I am grateful for the good days when I participate in graced moments, able to “walk in a manner worthy of the God who calls you into his kingdom and glory” (1Thes2:12).  I also have bad hypocritical days when I don’t act with transparency and integrity, or I perpetuate unhealthy patterns of behavior in my relationship with family, friends or neighbors. On those unworthy days I want to flee from God’s presence, yet the psalmist reminds me I am pursued by Love to the ends of the earth.

The realization that I am a loved sinner is the grace of the first week of the Spiritual Exercises.  St. Ignatius instructs me to pray for “shame and confusion” for my sins. Another way to pray this is to ask for “deep embarrassment over my actions and amazement at God’s goodness and mercy.”  It is part of human nature to have both good days and bad. It is part of God’s nature to search and know us and reach out to us through every means possible, to show us that we are each loved beyond measure every day.

—Jenene Francis is the provincial assistant for pastoral ministries for the Chicago-Detroit and Wisconsin provinces of the Society of Jesus.

Prayer

I cry with wonder accompanied by surging emotions as I pass in review all creatures. How is it that they have permitted me to live, and have sustained me in life? Why have the angels, though they are the sword of God’s justice, tolerated me, guarded me, and prayed for me? Why have the saints interceded for me and asked favors for me?

And the heavens, sun, moon, stars, and the element; the fruits, birds, fishes, and other animals – why have they all been at my service?  How is it that the earth did not open to swallow me up, and create new hells in which I would be tormented forever?  I extol the mercy of God our Lord, pouring out my thoughts to him and giving thanks to him that up to this very moment he has granted me life. I will resolve with his grace to amend for the future.

—St. Ignatius Loyola, Spiritual Exercises,  #60-61


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August 25, 2015

Mt 23: 23-26

“Woe to you, scribes and Pharisees, hypocrites! For you tithe mint, dill, and cummin, and have neglected the weightier matters of the law: justice and mercy and faith. It is these you ought to have practiced without neglecting the others. You blind guides! You strain out a gnat but swallow a camel! “Woe to you, scribes and Pharisees, hypocrites! For you clean the outside of the cup and of the plate, but inside they are full of greed and self-indulgence. You blind Pharisee! First clean the inside of the cup, so that the outside also may become clean.

New Revised Standard Version, copyright 1989, by the National Council of the Churches of Christ in the United States of America. Used by permission. All rights reserved. USCCB approved. http://www.usccb.org/bible/approved-translation

Mercy and Faithfulness

A frequently sung psalm antiphon invites reads: “Create in me a clean heart, O God.”  It echoes the spirit of Matthew’s words in today’s gospel. More important than external observance is the interior spiritual strength of mind and heart. Pope Francis frequently reminds us to take the road of mercy and forgiveness in our interactions with family, friends, and even total strangers. A merciful heart witnesses to a person’s faithfulness, grounded in God’s life and love. A forgiving attitude bespeaks another’s ability to accept me as I am, to walk with me when I am in trouble, when I doubt and even despair.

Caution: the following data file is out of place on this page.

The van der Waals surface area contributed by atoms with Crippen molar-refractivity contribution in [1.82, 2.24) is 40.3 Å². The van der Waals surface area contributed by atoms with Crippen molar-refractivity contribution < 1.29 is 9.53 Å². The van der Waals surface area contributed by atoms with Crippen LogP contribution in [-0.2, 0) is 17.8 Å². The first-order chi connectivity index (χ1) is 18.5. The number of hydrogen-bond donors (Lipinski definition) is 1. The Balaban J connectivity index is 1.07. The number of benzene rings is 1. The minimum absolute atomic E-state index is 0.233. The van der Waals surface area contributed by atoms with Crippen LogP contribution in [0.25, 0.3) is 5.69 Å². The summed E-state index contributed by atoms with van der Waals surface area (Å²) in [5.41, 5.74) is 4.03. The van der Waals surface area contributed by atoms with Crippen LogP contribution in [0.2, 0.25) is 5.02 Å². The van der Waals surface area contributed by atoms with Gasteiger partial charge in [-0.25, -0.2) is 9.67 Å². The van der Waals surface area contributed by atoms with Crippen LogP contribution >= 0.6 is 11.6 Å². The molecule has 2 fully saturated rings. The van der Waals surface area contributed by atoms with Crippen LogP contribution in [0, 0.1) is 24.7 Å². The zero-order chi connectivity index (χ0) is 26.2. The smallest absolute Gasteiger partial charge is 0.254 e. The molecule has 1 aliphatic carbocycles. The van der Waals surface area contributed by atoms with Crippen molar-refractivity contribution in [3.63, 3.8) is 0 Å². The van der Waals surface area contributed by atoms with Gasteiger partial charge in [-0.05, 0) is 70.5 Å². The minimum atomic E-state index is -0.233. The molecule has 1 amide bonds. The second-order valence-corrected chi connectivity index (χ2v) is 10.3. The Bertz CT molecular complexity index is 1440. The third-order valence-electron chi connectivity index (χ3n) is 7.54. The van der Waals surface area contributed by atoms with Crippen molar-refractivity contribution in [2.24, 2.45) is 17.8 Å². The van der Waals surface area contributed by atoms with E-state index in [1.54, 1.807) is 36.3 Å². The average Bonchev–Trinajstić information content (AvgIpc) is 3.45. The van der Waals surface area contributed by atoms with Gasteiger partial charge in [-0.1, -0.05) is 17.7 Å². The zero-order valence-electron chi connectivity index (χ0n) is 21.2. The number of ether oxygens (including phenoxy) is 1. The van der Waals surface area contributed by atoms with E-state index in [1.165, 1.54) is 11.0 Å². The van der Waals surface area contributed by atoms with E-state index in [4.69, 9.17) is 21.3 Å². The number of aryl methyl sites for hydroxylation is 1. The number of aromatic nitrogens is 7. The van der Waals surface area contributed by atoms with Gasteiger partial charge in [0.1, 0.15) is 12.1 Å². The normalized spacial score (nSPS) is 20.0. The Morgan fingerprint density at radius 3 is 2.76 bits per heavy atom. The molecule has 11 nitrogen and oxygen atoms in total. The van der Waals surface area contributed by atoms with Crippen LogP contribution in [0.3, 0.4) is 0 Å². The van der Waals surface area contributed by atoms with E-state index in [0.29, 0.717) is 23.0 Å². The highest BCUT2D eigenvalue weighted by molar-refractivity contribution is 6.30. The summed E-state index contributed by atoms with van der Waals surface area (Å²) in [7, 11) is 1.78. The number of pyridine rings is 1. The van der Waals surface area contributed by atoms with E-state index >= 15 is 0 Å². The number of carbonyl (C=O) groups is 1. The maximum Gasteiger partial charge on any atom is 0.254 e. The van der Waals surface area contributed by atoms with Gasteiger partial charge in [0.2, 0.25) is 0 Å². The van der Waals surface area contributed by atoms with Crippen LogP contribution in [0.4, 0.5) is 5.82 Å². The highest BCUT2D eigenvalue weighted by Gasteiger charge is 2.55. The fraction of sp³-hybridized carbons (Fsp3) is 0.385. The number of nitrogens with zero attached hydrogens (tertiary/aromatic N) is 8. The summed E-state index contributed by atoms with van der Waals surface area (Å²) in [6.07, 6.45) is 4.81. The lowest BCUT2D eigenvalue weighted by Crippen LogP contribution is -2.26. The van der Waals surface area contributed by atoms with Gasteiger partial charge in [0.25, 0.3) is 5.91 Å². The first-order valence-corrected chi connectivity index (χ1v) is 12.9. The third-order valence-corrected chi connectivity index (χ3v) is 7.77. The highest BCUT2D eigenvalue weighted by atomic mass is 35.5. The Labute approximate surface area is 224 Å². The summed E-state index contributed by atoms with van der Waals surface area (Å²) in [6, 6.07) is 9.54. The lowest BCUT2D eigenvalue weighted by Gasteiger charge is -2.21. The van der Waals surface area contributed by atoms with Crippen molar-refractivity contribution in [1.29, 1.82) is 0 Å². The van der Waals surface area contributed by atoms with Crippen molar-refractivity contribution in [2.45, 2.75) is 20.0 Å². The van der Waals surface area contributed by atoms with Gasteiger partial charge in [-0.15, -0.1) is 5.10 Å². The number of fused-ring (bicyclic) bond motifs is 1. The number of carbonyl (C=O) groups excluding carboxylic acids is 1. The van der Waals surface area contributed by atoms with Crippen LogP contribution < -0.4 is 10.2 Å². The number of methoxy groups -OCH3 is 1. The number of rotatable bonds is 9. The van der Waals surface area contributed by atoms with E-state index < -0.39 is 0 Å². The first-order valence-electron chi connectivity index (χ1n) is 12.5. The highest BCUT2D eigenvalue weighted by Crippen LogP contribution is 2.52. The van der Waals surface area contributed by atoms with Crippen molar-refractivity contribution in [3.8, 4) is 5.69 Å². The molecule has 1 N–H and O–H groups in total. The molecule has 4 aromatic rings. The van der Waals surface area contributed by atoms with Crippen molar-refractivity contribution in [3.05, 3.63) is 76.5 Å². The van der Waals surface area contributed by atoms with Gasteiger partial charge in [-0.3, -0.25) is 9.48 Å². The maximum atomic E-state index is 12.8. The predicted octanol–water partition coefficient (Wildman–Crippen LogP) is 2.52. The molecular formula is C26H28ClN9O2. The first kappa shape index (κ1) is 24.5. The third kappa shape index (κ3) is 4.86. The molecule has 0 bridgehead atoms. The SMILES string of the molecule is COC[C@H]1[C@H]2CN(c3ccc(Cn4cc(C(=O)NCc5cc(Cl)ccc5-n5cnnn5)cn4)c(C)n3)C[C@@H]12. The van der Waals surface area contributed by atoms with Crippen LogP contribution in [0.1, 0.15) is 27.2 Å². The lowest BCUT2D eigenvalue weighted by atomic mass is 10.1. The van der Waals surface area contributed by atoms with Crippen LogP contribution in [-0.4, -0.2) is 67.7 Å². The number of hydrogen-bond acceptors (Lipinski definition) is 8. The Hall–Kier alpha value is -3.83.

It can be convenient to put on a happy face and pretend that all is well, but this deception won’t last very long. Jesus reminds us today that it takes both courage and grace to face the demons within, and then to “clean up” the messiness in my relationships with othersespecially with those I live with and love.

So where do I begin…today?

—The Jesuit prayer team

Prayer

Have mercy on me, God, in your kindness; in your compassion blot out my offense.
O wash me more and more from my guilt, and cleanse me from my sin.

—Psalm 51


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August 24, 2015

St. Bartholomew

Jn 1: 45-51

Philip found Nathanael and said to him, “We have found him about whom Moses in the law and also the prophets wrote, Jesus son of Joseph from Nazareth.” Nathanael said to him, “Can anything good come out of Nazareth?” Philip said to him, “Come and see.” When Jesus saw Nathanael coming toward him, he said of him, “Here is truly an Israelite in whom there is no deceit!” Nathanael asked him, “Where did you get to know me?” Jesus answered, “I saw you under the fig tree before Philip called you.”

Nathanael replied, “Rabbi, you are the Son of God! You are the King of Israel!” Jesus answered, “Do you believe because I told you that I saw you under the fig tree? You will see greater things than these.”And he said to him, “Very truly, I tell you, you will see heaven opened and the angels of God ascending and descending upon the Son of Man.”

New Revised Standard Version, copyright 1989, by the National Council of the Churches of Christ in the United States of America. Used by permission. All rights reserved. USCCB approved. http://www.usccb.org/bible/approved-translation